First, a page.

Vince Young. D’Onta Foreman.
On the list of Texas Longhorns ball carriers with the highest career yards per carry, the Longhorns junior running back sat tied with the transcendent, national-championship winning quarterback at 6.8 yards per attempt heading last Saturday’s game against the Iowa State Cyclones.
Only San Diego State Aztecs star Donnel Pumphrey is averaging more yards per game than Foreman this season after five straight 100-yard performances give the Texas City native seven straight overall dating back to last season, which just surpassed Cedric Benson and Chris Gilbert for the second-longest streak in school history.
Only Earl Campbell has more with 11 straight in 1977.
But even though Campbell and Ricky Williams won the Heisman Trophy at Texas, neither averaged as many yards per carry or recorded runs as long as Foreman’s 93-yard touchdown against Kansas last season.
In fact, that was the third-longest run in school history and longest since Gilbert’s record-setting 96-yard touchdown in 1967.
Over those last seven games, Foreman has 147 carries for 1,035 yards and 11 touchdowns for an average of 7.04 yards per carry. With 731 yards on the season, Foreman only needs 269 more to become the first Longhorns running back to surpass 1,000 rushing yards since Jamaal Charles in 2007.
In the Cotton Bowl the 6’1, 248-pounder struggled to find space in the first half, but managed to finish with career highs in carries (25) and yards (159), along with two touchdowns.
His 22-yard touchdown run late in the fourth quarter provided the ‘Horns some last-second hope that an onside-kick recovery and miracle play could pull out the victory.
Perhaps the most remarkable aspect of Foreman’s performance was his lack of full health after suffering an abdominal strain late in the loss to Oklahoma State. Yet, he still managed to get stronger as the game went on against Oklahoma.
Or maybe the most remarkable aspect was the running back’s ability to find small seams even though the offensive line mostly struggled to open up holes against a good Sooners front.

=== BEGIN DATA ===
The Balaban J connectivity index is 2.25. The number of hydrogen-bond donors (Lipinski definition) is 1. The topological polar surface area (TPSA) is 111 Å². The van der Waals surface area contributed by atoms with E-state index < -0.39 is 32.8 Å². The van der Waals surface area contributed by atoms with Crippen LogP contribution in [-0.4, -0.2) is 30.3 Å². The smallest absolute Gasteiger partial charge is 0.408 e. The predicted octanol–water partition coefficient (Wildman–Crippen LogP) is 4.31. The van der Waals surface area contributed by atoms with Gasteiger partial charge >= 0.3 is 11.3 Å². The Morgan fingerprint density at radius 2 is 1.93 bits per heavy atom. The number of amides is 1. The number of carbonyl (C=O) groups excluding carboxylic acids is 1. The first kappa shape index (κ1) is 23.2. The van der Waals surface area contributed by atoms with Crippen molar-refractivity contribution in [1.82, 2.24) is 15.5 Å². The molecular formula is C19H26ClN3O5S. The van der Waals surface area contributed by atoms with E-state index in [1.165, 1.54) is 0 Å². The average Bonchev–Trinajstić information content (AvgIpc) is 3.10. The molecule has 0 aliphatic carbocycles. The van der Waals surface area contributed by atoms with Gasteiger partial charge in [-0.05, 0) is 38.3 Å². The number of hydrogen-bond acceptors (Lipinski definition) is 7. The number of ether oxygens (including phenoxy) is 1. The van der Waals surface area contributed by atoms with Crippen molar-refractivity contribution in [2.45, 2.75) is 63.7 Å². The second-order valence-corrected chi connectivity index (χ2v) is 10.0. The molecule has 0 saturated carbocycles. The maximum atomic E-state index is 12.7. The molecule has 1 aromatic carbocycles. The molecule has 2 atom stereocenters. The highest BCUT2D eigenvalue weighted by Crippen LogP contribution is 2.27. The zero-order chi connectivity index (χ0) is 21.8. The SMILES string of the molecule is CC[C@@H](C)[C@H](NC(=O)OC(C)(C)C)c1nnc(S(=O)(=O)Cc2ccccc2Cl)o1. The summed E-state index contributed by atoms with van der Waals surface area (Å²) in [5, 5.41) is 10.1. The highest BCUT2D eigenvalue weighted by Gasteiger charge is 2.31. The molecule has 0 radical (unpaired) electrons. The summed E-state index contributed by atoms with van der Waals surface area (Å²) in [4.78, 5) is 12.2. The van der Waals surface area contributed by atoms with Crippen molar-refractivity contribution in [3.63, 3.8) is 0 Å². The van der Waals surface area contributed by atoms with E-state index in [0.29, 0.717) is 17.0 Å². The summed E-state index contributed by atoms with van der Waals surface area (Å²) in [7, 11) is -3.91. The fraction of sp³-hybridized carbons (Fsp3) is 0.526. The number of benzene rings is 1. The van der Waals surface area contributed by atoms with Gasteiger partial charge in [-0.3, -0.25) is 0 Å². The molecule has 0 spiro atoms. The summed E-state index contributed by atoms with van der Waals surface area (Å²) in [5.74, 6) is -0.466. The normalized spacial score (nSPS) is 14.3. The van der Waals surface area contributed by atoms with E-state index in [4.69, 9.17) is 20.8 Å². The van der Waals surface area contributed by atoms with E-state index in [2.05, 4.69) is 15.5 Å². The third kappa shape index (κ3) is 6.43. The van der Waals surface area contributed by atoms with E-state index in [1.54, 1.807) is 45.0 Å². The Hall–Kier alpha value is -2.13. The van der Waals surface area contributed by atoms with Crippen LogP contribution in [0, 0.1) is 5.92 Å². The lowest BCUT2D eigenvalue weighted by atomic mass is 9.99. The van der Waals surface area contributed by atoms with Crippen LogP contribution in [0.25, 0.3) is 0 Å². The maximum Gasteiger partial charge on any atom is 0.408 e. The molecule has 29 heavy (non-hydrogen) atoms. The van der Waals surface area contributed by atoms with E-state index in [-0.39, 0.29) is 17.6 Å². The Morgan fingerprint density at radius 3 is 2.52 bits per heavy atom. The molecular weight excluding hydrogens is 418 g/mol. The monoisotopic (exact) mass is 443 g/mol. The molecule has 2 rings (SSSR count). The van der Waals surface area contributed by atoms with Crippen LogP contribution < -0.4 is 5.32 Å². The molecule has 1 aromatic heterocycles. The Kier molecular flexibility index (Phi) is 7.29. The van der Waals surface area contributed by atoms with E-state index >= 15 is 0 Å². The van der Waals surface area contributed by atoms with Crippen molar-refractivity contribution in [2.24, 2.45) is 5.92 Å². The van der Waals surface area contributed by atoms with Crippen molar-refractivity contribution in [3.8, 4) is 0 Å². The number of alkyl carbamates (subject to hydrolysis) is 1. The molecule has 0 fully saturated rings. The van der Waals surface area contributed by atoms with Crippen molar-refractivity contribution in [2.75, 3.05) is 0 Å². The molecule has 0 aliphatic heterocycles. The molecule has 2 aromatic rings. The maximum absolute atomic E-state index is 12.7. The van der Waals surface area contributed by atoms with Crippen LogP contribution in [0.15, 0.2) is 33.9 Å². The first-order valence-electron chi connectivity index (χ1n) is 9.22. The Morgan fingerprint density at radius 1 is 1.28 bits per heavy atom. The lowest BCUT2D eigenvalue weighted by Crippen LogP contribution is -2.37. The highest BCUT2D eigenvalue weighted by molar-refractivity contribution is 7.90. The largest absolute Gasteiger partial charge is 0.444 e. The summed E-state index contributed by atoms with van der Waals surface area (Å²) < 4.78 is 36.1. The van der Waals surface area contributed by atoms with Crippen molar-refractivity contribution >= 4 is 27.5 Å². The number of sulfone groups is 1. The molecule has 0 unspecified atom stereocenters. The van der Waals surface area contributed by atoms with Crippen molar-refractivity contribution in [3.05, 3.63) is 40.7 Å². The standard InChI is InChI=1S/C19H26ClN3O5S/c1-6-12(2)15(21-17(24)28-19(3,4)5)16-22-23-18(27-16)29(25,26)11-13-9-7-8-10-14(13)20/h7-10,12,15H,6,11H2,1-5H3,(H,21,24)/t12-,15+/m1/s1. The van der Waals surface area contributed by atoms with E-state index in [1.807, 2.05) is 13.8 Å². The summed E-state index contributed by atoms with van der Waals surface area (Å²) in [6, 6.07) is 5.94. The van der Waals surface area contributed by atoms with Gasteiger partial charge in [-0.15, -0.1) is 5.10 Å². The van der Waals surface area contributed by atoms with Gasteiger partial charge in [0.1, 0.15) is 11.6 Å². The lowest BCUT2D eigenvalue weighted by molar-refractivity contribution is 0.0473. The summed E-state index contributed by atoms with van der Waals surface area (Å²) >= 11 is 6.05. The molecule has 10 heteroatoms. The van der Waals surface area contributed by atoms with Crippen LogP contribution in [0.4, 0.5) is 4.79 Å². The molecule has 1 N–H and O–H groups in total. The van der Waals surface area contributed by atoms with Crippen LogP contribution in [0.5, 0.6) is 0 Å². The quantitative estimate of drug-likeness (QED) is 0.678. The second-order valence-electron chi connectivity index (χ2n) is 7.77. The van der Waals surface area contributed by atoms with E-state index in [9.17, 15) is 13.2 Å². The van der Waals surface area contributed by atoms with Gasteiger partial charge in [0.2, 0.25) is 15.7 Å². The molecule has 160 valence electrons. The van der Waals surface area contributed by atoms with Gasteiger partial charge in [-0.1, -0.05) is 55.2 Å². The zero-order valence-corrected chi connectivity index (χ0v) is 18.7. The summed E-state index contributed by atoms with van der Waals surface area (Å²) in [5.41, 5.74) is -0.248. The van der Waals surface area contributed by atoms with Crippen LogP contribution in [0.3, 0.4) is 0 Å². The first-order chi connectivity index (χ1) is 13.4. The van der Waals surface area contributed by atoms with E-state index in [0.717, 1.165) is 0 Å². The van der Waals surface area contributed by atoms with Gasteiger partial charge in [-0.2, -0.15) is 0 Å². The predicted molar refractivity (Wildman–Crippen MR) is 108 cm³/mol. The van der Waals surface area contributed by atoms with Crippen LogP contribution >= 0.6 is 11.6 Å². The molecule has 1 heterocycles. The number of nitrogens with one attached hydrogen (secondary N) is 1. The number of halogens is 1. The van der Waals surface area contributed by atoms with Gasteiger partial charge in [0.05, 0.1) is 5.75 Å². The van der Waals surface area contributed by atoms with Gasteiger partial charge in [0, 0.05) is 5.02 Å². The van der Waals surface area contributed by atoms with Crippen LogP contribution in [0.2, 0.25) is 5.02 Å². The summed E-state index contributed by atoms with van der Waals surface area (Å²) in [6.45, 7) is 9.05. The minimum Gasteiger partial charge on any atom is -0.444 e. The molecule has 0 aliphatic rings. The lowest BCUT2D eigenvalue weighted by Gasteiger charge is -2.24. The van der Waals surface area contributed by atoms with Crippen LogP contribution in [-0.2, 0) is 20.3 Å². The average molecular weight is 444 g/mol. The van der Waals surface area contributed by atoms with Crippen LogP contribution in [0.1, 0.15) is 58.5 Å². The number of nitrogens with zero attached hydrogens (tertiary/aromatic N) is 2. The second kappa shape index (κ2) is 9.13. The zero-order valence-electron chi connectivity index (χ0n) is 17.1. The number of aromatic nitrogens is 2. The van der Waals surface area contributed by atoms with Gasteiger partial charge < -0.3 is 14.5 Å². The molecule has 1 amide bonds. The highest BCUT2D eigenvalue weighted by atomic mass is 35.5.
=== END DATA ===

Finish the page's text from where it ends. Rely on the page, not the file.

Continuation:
“Sometimes we don't even block it the right way, he just finds a way where he can bounce back outside and drop his pads and just run through people,” head coach Charlie Strong said last week. “But he is special and he's really an outstanding player.”
Against Iowa State, it was more of the same, with Foreman showing an increased capacity for handling a large volume of carries by once again setting his career high with 30 attempts.
On the field, the Longhorns head coach cited Foreman’s ability to pick up necessary yardage “because he’s not going to stop until he does.” Off the field, it’s more of the same.
“He's a guy that works very hard, he carries himself the right way, does everything you ask him to do and is such a competitor,” said Strong.
Add humility to the lengthy list of attributes — when asked being mentioned among the Texas greats at the position, Foreman demurred.
“I just go out there and play hard,” Foreman said last week. “I do what I'm asked to do and that's to go out there and just lead and I feel like I've been doing that. I have to continue to get better each and every day. Every time I got out on the field I want to improve. I want to be better. I want to have a better performance than the game I had before.”
Foreman still uses his the recruiting process as motivation — he didn’t receive as many offers are his more highly-rated twin brother, but showed some early signs that he would work harder.
On Monday, head coach Charlie Strong recounted the story of how he went to Texas City to meet with the Foreman brothers late in the recruiting process as he attempted to keep him in the 2014 class.
D’Onta was there early waiting for Strong, but Armanti was late. At that point, Strong knew that he might have some issues with the wide receiver as he gained some insight into how the running back went about his business.
Less than three years later, Armanti is a productive pass catcher, but Foreman is one of the top ball carriers in the country as he moves up draft boards:
Every team wants the perfect blend of power and speed in the NFL draft. Enter the biggest RB sleeper of 2017, D'Onta Foreman pic.twitter.com/XaAIf7SzzI— Bleacher Report NFL (@BR_NFL) October 14, 2016
Strong called Foreman the team’s best player on Monday and it’s now clear that he’s also the team’s best draft-eligible prospect for the 2017 NFL Draft, so be sure to enjoy what will likely be his last few games in burnt orange.
By the time Texas plays Kansas may be poised to become the most consistent running back in Longhorns history.
Not bad for a former low three-star prospect.